Wind (the beautiful maiden with her flowing hair) address stories of love and union from Hindu mythology. Wind (the beautiful maiden with her flowing hair) illustrates the story of Sita, from the Hindu epic the Ramayana, in which Sita is abducted by the demon king Ravana, and the narrative follows Rama and his brother on their journey to find her. Sita’s birthplace was said to be in Bihar, the home of Mithila painting, and she is sometimes referred to as the princess of Mithila.

Surya and Sangya (The Story of the sun and his wife) depicts a story in which Sangya, the daughter of a sage and the goddess of clouds, is married to the sun, Surya. At first she is very happy, but she becomes frightened when Surya’s heat becomes too great as his power and arrogance grows.

She runs away from him and takes the form of a horse roaming the earth. He searches for her and also becomes a horse so he may go near her. During this time they fall in love once again and remain as husband and wife.

Prem Jalkida (The Intoxication of love and attraction) shows two lotus flowers with human faces bending towards each other. The lotus flower is very significant in Hindu culture, particularly associated with Vishnu, Brahma and Lakshmi. Growing from the mud to become something of supreme beauty, its perfect form is seen as a symbol of fertility, divinity and prosperity, as well as a promise of spirituality and eternity. Beneath the flowers, two peacocks (associated with love in Mithila symbolism) appear entwined, resting on the gently undulating water.

Bararsingha - The balance of Life shows two deer intertwined, with branches instead of horns on their heads. The theme of union is an important one in Mithila painting, and Pradyumna Kumar here explores the fusion between plant and animal forms, representing the interconnectedness of life and nature.

Pradyumna Kumar India  b.1969
Mithila artworks were traditionally painted only by women. As artists transferred the customary designs to paper, the art forms have changed and developed in turn. A younger generation now address political and feminist themes and public issues as well as traditional stories, and — for the first time — a group of talented male artists have begun to create works in the Mithila style. Pradyumna Kumar is part of this first generation of male artists.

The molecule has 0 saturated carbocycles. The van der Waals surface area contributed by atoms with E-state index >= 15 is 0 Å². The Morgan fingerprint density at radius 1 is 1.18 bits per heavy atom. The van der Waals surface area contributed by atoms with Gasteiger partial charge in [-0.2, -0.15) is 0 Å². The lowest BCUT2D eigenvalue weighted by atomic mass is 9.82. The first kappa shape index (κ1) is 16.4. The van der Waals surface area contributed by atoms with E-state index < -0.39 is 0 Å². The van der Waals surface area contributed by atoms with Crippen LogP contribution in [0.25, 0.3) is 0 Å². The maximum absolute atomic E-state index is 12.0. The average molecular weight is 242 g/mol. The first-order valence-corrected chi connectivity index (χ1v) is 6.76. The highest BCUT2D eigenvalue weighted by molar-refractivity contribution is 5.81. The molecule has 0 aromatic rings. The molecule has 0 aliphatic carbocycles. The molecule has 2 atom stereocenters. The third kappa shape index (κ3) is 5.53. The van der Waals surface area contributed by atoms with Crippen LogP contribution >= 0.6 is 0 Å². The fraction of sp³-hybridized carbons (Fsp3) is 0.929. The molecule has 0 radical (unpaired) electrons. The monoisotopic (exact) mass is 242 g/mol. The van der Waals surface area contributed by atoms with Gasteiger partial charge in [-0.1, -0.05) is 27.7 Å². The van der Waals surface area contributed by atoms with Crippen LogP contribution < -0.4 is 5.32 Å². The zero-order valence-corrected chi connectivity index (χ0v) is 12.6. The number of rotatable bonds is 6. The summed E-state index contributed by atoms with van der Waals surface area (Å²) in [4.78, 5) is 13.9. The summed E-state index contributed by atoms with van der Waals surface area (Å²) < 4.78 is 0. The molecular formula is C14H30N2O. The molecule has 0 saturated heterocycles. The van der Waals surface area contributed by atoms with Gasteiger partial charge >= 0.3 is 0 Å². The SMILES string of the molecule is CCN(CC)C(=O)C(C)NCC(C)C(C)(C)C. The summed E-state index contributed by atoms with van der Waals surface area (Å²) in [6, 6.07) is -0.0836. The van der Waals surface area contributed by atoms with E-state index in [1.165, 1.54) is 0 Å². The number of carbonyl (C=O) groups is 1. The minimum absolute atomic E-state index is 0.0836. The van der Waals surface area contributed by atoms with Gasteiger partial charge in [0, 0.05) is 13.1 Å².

Mango Tree of Life refers to a ceremony in which young men are symbolically married to a sacred mango tree.

Pradyumna Kumar is Pushpa Kumari’s brother-in-law. He began painting in 2002 under her tutelage and is one of the first generation of male artists to practice this form.

'The 8th Asia Pacific Triennial of Contemporary Art' (APT8)
Credits: Story

Since 1993, The Asia Pacific Triennial of Contemporary Art (APT) has been the Queensland Art Gallery | Gallery of Modern Art's flagship contemporary art series. APT has driven the Gallery's focus on the region and enabled the development of one of the world's most significant collections of contemporary Asian, Pacific and Australian art.

The 8th Asia Pacific Triennial of Contemporary Art (APT8)
21 November 2015 – 10 April 2016
© QAGOMA

Credits: All media
The story featured may in some cases have been created by an independent third party and may not always represent the views of the institutions, listed below, who have supplied the content.